Friday, September 22, 2017

What HR should know about Evacuation and Re-entry Post Disaster

To continue our focus on Disaster Preparedness this month, I would like to introduce guest author, Kendall Herbert who specializes in Emergency Management and will be in the job market next Spring after graduating with his Bachelors degree in Emergency Management.  Look for other topics along these lines to come.
Evacuation and re-entry are important parts of keeping organizations prepared for disasters. It can be the different between a long drawn out process leaving everyone confused, or quicker one which would allow more time to work. Being prepared and taking time in advance can save organizations time and money in the long run.

For example, when there is a gas leak within a building what steps are people immediately going to do?

·         Evacuate the building,
·         meet up in the designated location, and
·         wait until told to can re-enter the building.

The evacuation part is easy: just pack up and go. The re-entry is more complex, because there are several questions to be answered such as:

·         is the hazard gone?
·         is it safe to enter?
·         is everyone still here or did they go home?

Those questions if not answered can impact business operations. A gas leak can be a minor incident, like a small fender bender blocking roads, but what about larger and more devastating gas leaks that cause explosions or other more serious disaster.

What happens when a larger incident occurs that requires people to stay away for an extended period? For example, a hurricane rips through a town damaging businesses. The building is unsafe to enter; however, once the storm clears, most employees are unsure if they are supposed to return to work. How are these employees going to be informed with up to date information? Without a plan set in place, some options may be trying to contact people on social media or going door to door if that information is even available. Those plans may not make it very far because not everyone is up-to-date with social media, be time consuming, or be considered unprofessional.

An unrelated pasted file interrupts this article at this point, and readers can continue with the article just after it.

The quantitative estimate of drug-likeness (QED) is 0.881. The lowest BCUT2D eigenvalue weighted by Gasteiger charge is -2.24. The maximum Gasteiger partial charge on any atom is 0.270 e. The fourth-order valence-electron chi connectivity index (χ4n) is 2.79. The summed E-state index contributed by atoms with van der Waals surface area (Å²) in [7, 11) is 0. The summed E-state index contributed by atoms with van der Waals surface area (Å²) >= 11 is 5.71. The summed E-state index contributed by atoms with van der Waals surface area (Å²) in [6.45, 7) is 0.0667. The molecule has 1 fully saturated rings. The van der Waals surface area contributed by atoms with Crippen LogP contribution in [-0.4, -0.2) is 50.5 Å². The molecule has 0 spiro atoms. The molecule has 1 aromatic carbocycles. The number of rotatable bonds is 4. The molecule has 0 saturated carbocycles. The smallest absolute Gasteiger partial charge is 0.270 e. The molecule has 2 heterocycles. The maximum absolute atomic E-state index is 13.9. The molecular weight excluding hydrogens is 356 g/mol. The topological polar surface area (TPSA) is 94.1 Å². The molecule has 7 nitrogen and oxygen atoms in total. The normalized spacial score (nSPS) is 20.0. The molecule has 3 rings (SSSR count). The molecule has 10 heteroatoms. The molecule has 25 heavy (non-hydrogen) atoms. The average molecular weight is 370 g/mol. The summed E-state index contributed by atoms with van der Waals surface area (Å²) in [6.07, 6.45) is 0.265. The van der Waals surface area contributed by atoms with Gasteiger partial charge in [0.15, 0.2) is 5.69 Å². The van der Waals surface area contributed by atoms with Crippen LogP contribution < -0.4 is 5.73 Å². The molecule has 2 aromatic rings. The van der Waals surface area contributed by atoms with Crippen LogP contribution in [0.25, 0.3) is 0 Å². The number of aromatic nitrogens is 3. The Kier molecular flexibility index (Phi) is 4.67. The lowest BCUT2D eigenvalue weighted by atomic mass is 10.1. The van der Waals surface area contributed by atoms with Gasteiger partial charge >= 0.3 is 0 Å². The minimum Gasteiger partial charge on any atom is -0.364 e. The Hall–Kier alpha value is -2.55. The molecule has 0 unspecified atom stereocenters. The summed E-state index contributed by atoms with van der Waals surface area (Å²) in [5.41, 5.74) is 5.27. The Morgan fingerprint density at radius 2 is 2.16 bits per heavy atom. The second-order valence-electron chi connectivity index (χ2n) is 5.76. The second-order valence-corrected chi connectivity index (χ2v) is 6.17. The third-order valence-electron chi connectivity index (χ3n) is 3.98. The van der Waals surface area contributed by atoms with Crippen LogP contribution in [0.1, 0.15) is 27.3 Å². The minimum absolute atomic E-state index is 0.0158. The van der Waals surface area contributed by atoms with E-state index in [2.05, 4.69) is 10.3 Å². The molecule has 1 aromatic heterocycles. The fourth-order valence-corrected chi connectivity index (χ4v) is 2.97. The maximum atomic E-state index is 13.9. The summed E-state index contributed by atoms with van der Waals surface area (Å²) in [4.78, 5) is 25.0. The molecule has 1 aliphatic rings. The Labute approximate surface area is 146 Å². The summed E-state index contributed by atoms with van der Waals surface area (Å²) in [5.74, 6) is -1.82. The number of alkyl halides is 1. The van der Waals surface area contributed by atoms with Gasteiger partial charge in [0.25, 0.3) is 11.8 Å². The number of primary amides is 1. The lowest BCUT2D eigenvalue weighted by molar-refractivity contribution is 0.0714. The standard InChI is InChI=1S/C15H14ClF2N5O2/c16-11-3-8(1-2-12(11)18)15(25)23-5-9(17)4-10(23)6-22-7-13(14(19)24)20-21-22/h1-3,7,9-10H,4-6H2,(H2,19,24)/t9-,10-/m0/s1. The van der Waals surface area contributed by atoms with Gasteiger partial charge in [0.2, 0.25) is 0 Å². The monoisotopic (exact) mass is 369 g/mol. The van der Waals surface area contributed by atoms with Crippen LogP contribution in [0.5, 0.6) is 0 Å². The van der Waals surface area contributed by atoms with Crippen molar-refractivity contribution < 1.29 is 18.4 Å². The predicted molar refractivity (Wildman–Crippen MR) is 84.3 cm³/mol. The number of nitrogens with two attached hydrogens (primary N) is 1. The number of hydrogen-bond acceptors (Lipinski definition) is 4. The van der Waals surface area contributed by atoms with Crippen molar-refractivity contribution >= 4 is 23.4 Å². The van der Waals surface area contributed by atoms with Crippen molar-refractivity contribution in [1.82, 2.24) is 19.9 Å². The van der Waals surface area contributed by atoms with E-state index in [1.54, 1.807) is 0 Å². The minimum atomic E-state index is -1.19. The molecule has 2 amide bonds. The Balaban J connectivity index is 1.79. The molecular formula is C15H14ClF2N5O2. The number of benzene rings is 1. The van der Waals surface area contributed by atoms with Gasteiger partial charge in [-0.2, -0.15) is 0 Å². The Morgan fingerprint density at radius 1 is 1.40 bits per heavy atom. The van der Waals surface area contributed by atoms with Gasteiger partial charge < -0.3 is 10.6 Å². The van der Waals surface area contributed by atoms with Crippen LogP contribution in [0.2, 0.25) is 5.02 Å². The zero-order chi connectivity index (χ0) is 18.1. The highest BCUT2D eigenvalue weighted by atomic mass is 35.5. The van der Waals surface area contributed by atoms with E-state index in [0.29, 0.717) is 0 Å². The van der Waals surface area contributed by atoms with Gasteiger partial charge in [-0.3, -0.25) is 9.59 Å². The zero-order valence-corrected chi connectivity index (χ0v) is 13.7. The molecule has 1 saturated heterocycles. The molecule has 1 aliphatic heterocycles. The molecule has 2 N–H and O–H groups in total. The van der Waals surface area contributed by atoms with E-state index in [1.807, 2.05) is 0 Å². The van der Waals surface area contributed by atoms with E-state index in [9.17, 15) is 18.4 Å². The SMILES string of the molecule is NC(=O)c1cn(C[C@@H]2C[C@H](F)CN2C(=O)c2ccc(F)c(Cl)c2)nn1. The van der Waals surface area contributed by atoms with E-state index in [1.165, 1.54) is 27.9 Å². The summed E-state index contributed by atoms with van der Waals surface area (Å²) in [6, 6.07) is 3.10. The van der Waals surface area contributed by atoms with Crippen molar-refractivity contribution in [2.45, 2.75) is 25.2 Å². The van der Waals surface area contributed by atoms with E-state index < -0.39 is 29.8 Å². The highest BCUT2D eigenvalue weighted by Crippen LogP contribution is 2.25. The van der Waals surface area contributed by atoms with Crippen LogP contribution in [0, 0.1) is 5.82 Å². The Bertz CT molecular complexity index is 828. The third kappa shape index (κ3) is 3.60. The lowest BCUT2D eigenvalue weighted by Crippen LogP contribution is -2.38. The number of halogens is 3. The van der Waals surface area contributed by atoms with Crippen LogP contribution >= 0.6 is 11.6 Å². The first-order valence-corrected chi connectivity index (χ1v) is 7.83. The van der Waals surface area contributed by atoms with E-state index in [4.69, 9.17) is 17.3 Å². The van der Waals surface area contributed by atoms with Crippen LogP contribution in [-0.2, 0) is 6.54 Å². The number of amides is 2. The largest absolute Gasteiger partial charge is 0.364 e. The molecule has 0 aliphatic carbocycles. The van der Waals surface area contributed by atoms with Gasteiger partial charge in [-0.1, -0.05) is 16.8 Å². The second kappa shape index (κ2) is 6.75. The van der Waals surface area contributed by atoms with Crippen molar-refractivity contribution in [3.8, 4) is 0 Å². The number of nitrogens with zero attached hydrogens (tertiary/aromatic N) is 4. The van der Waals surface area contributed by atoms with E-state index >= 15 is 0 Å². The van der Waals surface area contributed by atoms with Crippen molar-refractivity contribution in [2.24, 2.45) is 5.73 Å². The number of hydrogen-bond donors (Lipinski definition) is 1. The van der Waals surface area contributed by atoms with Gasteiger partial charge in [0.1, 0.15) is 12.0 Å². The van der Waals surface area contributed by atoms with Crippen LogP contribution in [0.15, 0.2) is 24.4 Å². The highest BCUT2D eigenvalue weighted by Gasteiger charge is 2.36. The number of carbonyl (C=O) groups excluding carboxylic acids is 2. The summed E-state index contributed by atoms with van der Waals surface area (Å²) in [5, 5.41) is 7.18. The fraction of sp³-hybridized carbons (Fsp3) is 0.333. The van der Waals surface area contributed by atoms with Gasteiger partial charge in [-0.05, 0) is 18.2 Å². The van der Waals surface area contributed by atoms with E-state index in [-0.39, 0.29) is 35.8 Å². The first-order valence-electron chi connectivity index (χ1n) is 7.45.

Planning is the way to smoothly and quickly recover from a disaster. When a disaster strikes, that is not the time to try and figure out what to do. Those questions should be answered well in advance to limit confusion during an already hectic and potentially dangerous time. There should be some procedure in place to notify all employees with updates and information to keep them in the loop. Organizations have already taken a massive blow that may take some time to recover from, the last thing that owners need to do is worry about if their employees are going to show up to work when repairs are made. Notifying them that the damage done will take three weeks to repair, and giving updates when they arise will keep the employees up-to-date on the situation rather than feeling they are forgotten.


Understanding the hazards within the local area and the impact they could have is a great starting point when creating any type of plan. Also consider how employees and customers receive information, this will make everyone’s life just a little bit easier. Evacuation is the easy part, just pack up the important things and get out of the area. Re-entry is on another level, knowing when it is safe to enter the building, coordinating when employees show back up, and starting up work operations, that is entirely different.

By SrA Kendall Herbert, Emergency Management, Operations Section, USAF

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